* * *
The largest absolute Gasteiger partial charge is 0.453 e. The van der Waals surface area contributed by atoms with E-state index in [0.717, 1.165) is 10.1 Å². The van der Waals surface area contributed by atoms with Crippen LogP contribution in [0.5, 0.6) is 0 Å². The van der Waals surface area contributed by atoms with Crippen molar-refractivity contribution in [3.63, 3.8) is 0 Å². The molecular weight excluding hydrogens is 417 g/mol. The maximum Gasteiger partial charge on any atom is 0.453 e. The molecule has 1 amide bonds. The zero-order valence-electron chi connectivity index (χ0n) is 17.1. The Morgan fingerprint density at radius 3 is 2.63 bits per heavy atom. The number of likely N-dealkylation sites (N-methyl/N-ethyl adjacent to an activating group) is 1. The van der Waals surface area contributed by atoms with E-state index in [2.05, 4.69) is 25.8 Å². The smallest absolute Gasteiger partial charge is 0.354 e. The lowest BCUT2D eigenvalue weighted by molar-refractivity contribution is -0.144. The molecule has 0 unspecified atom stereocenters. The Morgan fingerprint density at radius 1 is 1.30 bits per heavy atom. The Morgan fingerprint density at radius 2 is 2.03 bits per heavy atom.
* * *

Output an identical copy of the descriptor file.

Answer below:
The largest absolute Gasteiger partial charge is 0.453 e. The van der Waals surface area contributed by atoms with E-state index in [0.717, 1.165) is 10.1 Å². The van der Waals surface area contributed by atoms with Crippen LogP contribution in [0.5, 0.6) is 0 Å². The van der Waals surface area contributed by atoms with Crippen molar-refractivity contribution in [3.63, 3.8) is 0 Å². The molecular weight excluding hydrogens is 417 g/mol. The maximum Gasteiger partial charge on any atom is 0.453 e. The molecule has 1 amide bonds. The zero-order valence-electron chi connectivity index (χ0n) is 17.1. The Morgan fingerprint density at radius 3 is 2.63 bits per heavy atom. The number of likely N-dealkylation sites (N-methyl/N-ethyl adjacent to an activating group) is 1. The van der Waals surface area contributed by atoms with E-state index in [2.05, 4.69) is 25.8 Å². The smallest absolute Gasteiger partial charge is 0.354 e. The lowest BCUT2D eigenvalue weighted by molar-refractivity contribution is -0.144. The molecule has 0 unspecified atom stereocenters. The Morgan fingerprint density at radius 1 is 1.30 bits per heavy atom. The Morgan fingerprint density at radius 2 is 2.03 bits per heavy atom.